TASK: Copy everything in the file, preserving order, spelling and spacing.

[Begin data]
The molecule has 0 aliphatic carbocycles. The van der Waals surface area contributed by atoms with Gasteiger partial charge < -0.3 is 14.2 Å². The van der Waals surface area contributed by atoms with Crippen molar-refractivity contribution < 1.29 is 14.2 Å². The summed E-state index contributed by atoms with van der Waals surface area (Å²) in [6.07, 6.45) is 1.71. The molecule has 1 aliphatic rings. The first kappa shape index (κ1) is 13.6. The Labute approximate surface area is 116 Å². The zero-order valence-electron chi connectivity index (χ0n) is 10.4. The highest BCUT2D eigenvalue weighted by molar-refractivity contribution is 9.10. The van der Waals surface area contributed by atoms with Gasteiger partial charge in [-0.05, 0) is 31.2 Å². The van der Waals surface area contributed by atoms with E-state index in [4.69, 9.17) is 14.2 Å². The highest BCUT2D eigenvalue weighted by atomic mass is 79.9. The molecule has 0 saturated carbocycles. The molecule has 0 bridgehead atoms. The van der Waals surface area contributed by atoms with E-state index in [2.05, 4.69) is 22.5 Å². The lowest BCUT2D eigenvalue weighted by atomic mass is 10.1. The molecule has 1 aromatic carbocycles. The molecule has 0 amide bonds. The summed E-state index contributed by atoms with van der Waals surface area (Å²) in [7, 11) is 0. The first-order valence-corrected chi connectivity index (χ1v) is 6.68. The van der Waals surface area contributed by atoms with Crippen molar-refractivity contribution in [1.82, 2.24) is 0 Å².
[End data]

The molecule has 0 aliphatic carbocycles. The van der Waals surface area contributed by atoms with Gasteiger partial charge < -0.3 is 14.2 Å². The van der Waals surface area contributed by atoms with Crippen molar-refractivity contribution < 1.29 is 14.2 Å². The summed E-state index contributed by atoms with van der Waals surface area (Å²) in [6.07, 6.45) is 1.71. The molecule has 1 aliphatic rings. The first kappa shape index (κ1) is 13.6. The Labute approximate surface area is 116 Å². The zero-order valence-electron chi connectivity index (χ0n) is 10.4. The highest BCUT2D eigenvalue weighted by molar-refractivity contribution is 9.10. The van der Waals surface area contributed by atoms with Gasteiger partial charge in [-0.05, 0) is 31.2 Å². The van der Waals surface area contributed by atoms with E-state index in [4.69, 9.17) is 14.2 Å². The highest BCUT2D eigenvalue weighted by atomic mass is 79.9. The molecule has 0 saturated carbocycles. The molecule has 0 bridgehead atoms. The van der Waals surface area contributed by atoms with E-state index in [2.05, 4.69) is 22.5 Å². The lowest BCUT2D eigenvalue weighted by atomic mass is 10.1. The molecule has 1 aromatic carbocycles. The molecule has 0 amide bonds. The summed E-state index contributed by atoms with van der Waals surface area (Å²) in [7, 11) is 0. The first-order valence-corrected chi connectivity index (χ1v) is 6.68. The van der Waals surface area contributed by atoms with Crippen molar-refractivity contribution in [1.82, 2.24) is 0 Å².